Visit our newest sister site!
Hundreds of free aircraft flight manuals
Civilian • Historical • Military • Declassified • FREE!

TUCoPS :: Phreaking Technical System Info :: analss.txt

Analog Signaling Systems - An overview

       Analogue Signalling Systems - An overview by NeonDreamer
	   Why only analogue?  Why not digital?  Well let me tell
      you now, the number of phreaks who know more than '.' about
      digital signalling over ISDN lines is next to nothing.  I
      don't know much myself, let alone how to exploit it, so I'll
      restrict my ramblings to what can realistically be played
	   Firstly a note on naming conventions.  Most of us are
      used to dealing with American texts, and we are used to
      signalling systems be referred to in terms of their CCITT
      code.  The UK has their own codes SSAC and SSMF for
      describing signalling.  For ease of use I'll stick to what
      we are familiar with - CCITT conventions.  If you need to
      know the equivalent UK code refer to the table below.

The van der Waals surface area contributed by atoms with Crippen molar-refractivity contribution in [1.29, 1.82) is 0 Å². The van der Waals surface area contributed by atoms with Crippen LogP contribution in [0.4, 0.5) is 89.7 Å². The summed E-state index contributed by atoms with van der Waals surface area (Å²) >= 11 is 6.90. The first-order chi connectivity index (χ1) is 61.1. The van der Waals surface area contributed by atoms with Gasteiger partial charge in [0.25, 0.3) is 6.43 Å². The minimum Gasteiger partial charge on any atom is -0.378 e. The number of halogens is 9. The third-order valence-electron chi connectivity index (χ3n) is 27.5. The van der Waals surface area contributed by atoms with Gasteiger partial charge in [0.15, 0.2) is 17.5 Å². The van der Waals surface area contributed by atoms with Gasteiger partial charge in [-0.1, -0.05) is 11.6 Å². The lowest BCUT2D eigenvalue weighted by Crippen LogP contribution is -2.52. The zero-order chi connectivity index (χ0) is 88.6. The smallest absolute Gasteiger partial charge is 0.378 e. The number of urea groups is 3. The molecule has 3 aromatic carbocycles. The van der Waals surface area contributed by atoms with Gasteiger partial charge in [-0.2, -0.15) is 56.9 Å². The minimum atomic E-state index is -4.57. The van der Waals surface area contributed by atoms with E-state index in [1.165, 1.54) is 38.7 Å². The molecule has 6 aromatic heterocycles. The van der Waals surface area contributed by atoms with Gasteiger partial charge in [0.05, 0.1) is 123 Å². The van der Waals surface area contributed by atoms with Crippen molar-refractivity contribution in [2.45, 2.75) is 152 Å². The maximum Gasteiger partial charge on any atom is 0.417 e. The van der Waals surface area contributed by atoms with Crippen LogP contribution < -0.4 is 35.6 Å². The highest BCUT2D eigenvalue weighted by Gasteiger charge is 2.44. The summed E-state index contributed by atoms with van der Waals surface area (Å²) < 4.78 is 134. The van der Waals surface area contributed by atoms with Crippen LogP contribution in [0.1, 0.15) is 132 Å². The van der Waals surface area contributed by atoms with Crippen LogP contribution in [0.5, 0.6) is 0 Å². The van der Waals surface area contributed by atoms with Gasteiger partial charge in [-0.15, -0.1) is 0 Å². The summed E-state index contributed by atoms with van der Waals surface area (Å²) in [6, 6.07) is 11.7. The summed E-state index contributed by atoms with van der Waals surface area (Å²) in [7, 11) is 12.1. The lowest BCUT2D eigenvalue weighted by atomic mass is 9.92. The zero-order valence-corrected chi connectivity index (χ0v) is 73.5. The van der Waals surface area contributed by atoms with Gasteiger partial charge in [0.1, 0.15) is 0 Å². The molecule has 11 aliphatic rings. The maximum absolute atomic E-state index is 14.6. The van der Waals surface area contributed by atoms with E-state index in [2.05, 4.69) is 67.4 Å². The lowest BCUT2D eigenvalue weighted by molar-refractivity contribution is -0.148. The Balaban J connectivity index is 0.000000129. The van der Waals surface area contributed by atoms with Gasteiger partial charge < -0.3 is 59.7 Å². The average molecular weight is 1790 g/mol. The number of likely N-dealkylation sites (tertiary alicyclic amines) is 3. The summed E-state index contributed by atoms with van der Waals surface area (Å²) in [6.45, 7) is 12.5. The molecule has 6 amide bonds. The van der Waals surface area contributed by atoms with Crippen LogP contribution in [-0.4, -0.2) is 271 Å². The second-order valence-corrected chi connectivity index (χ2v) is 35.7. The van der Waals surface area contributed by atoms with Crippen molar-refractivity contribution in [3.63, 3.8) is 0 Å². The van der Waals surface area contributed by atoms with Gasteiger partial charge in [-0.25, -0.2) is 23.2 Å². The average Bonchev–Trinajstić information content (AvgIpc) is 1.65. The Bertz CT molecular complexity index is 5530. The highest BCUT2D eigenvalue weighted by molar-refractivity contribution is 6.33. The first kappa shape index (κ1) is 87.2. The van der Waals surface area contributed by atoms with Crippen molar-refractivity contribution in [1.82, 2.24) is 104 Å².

CCITT   UK
      4       SSAC4
      5       SSAC10/SSMF1

      Non CCITT standards will be referred to in the UK style.

	   OK, before the good days of auto switching and
      subscriber trunk dialling (STD) all trunk switching was
      performed by operators on Strowger or related equipment.
      Inter-exchange signalling was performed by the operators.
	   Obviously an automatic network needs to perform a
      number of functions.

	   1) It needs to signal the exchange to connect caller A
	   to recipient B
	   2) It needs to supervise the call
	   3) It needs to give caller A feedback (ringing tone /
	   engaged tone)
	   4) It needs to bill the call

	   Signalling data can be transmitted as pulse breaks,
      tones or binary.  The following methods are still used
	   1) Level and direction of current (in 2 wire DC
	   2) Pulse duration (DC)
	   3) Pulse combination (DC)
	   4) AC signal frequency
	   5) Frequency combination
	   6) Binary

	   Signalling across local lines has evolved from two-wire
      DC systems - except ringing current and standard tones.
      Tones were initially produced electromechanically as

	   Ringing tone        133Hz     interrupted
	   Engaged tone        400Hz     interrupted
	   Out of order        400Hz     continuous
	   Ringing current     17Hz      ( @ 75V )

	   Probably what we are all familiar with in the first
      instance is called loop disconnect calling.  Anyone who ever
      used a rotary fone as a kid (and even on crappy payfones